Being a Midlander by birth, Stephen has now lived in London and the South East for over 15 years. With degrees in Molecular and Cellular Biology and Computing Science he spends his day job working within the HE sector helping support and promote the use of educational technologies. Politically Stephen has, in the past, described himself as something of a liberal socialist, but is proud to now be able to put a more definitive label on himself, he is a Pirate and proud of it.
Having frequently had an eye on the Swedish Pirate Party and their success he often told himself he'd get involved if here was a UK equivalent. When he heard about the official registration of the Party in the UK it was time to put his money where his mouth was. By the time he signed up as a member the Party was already two weeks old and growing rapidly, and within a week he was already trying to arrange to meet local members and had set up the PPUK South East regional Facebook presence.
In those heady early days Stephen attended many London-based member meetings and some in the South East. When the role of regional organisation became an elected responsibility Stephen stood for and was elected as the South East Regional Administrative Officer. With a desire for even greater involvement with the Party Stephen also stood for and was elected onto the Board of Governors.
As a Governor Stephen has put a lot of work into expanding the constitution and hopes that when the great reckoning comes that his tally of clauses that say what they mean outweighs the tally of those unfit for purpose.
When he isn't engaged with Party business he tries his best to spare family and friends a few moments of time here and there to stave off the accusation of being anti-social. He likes to cook (and eat the results), read (sci-fi/fantasy), and travel (preferably to places that don't fingerprint you and make you walk through 'nude scanners').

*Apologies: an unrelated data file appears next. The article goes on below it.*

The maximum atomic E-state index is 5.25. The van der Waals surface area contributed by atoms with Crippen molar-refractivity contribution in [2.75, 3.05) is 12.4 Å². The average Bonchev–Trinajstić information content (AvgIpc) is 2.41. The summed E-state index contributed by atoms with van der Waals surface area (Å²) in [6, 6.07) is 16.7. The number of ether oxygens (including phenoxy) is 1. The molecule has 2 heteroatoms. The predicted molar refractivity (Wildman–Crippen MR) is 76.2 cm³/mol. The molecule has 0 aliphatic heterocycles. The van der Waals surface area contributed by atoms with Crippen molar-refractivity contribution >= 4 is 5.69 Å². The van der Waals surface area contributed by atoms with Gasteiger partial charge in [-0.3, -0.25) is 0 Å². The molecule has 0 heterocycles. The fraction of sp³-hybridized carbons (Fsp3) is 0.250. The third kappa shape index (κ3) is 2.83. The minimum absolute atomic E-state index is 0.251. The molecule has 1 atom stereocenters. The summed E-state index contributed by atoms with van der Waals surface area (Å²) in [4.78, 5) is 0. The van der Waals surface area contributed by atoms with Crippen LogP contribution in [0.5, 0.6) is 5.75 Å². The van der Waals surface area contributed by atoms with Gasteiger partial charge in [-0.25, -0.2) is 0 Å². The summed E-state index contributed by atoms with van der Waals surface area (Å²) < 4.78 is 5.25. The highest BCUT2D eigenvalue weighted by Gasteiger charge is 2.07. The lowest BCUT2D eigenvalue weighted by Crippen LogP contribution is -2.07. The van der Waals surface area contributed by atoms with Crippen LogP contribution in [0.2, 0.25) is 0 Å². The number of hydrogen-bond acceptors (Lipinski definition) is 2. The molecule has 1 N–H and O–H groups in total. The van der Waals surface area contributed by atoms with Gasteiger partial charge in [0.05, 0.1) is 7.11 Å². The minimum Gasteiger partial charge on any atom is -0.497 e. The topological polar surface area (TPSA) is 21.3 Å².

Stephen writes about what motivates his interest in politics:
"Digital economies are radically different from (pained expression) the analogue economy (i.e. 'physical' economies). Society and business need to understand that and, if need be, radically shift they way they operate to accommodate it. The nature of information, digital works, ideas, and thoughts are such that sharing them should not be hampered by all the restrictions they currently are.
I believe that personal and individual freedoms are important. It is vital to redress the balance between individuals and greedy faceless corporate entities. It is important to me that we shift the balance back towards society. It may sound trite to say information wants to be free, but to me it is surely much worse to say that it is acceptable for people to suffer or live in inferior conditions because they can't afford to have access to information."